La Bonhomie des Artistes

crowdfunding 5 comments

Any artist will tell you that to make art (of any kind) is painful. To create takes a toll. It can negatively affect our emotional well being, our relationships with our partners, family, and friends, and it can destabilize our finances.

So why does one bother?

Of course the specific answer is different for everyone, but there is one general answer that every true artist will tell you: We don’t have a choice. Just as feeling compelled to create can have all those negative effects mentioned above on a person, so can NOT creating.

So to create is pain, but to not create is also pain. Well that’s a conundrum, huh? A veritable “Damned if you do, damned if you don’t” scenario. Is being an artist a curse? Though some might say so, I strongly believe that it’s the opposite. Who else gets to put a part of him or her self out into the world permanently? Sure, if that part of you that you share is not received well, or if it falls short of your own expectations, then you are thrown into fits of self doubt, self loathing, and frustration. But through the miracle of life and entropy, you also realize that you can try again-and you learn! So every day is an opportunity to build on your past and become better, in a tangible (not a self-help book) way. Your soul doesn’t let you quit after a failure because it would hurt too much to have your last construction be worthless. And it doesn’t let you quit after a success, because then you feel invincible and need to keep going. So you keep going.

And rewards do come. Sometimes. It may be something as simple as feeling personal pride in one well crafted sentence, or as extravagant as gaining widespread fame and fortune. But the possibility that sometimes might be this time is all you need to keep going. And if you’re lucky enough to have emotional and/or financial support, the moments of satisfaction can come more often, and you’re able to be more hopeful during the time in between validations. Knowing that there is a network of people who are on your side can really keep the fires burning, and drive you to higher levels of productivity and inspiration.

So who are these people who can provide this support, and where does one find them? I’d say that they are a group that many today wouldn’t think of: other artists. In “A Moveable Feast”, Ernest Hemingway describes the network of expatriate artists living in Paris; how they share experiences, ideas, and necessities. They influence one another and spread the word about one another’s achievements. They also feed and house one another in times of need.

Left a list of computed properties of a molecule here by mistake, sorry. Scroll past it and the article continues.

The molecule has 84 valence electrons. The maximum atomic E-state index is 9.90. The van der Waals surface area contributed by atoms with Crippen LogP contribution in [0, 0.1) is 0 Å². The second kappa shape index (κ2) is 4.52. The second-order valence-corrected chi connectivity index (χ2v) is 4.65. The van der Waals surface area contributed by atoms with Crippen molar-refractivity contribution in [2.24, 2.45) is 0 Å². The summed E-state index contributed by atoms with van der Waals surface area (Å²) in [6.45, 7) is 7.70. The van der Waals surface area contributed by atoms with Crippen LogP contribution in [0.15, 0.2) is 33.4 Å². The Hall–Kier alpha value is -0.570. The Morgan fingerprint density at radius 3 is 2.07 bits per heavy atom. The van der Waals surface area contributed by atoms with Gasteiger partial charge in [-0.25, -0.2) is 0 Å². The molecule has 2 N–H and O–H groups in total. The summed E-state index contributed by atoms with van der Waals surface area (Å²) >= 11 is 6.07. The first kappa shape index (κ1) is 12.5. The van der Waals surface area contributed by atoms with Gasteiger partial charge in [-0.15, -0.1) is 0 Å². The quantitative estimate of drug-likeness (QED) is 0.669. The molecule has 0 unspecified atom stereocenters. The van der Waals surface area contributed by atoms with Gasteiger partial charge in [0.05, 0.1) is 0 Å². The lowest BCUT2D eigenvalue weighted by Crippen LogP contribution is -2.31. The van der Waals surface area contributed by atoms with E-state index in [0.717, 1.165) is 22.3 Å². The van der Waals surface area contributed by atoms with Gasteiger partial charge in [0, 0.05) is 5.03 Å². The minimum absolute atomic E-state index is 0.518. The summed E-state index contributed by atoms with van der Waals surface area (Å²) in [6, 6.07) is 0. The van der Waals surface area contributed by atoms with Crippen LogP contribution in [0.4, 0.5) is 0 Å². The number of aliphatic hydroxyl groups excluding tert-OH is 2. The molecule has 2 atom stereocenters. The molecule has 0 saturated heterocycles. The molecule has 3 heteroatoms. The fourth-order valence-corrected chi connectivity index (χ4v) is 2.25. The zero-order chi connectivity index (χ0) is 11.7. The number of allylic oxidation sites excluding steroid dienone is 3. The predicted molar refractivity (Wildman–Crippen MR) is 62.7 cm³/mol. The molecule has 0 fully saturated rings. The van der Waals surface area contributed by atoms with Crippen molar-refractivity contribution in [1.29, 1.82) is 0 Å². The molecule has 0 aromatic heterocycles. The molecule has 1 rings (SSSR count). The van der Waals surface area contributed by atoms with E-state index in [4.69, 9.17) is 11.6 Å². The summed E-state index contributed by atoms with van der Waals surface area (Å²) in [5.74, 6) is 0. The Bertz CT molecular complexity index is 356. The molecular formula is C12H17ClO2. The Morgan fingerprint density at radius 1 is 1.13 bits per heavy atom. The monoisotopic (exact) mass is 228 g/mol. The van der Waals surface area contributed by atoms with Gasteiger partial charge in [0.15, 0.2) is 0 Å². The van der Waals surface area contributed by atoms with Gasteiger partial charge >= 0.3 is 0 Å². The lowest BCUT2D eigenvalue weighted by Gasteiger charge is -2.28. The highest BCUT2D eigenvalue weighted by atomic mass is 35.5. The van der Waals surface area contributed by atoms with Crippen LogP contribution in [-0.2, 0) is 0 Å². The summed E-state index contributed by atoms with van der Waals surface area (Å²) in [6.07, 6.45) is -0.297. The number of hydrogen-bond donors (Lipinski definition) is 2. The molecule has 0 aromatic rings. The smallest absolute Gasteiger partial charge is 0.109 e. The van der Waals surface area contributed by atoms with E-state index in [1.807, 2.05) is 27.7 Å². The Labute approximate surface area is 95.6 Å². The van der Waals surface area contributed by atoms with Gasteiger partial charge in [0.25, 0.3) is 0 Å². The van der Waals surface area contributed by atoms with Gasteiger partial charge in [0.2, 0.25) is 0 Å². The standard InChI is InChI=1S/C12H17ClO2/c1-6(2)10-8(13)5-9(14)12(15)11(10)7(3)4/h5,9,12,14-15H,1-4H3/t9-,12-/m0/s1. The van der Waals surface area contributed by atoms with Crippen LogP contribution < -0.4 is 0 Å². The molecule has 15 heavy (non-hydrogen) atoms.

Since most of us aren’t experiencing the isolation of living in a foreign land and needing to seek out others of our kind for comfort, we have lost some of that spirit. I know myself that until recently, I dismissed fellow creative types as a target audience. Perhaps it is because of a perception that they are “the competition”, but when you think about it, who better to garner inspiration from, than others with similar drives? Yes, there may be competition, jealousy, and insecurity if you open your raw art to other creators, but their feedback is much more meaningful than that of someone who blindly praises your work without knowing much about how it was made.

The truth is, we are stronger together. Especially in the emerging world of online media, where there is no “establishment” to dictate what is art, what is trash, and what is somewhere in between. In this world, we need to revive ”La bonhomie des artistes”, the good-natured brotherhood of artists, to build the foundations of our medium, establish it’s credibility and merit, and set standards. As our expatriate ancestors did, we should feed and house our fellow artists-not just metaphorically, but actually. We should offer advice, share experiences, and even give our money. Not all of it, just what we can spare.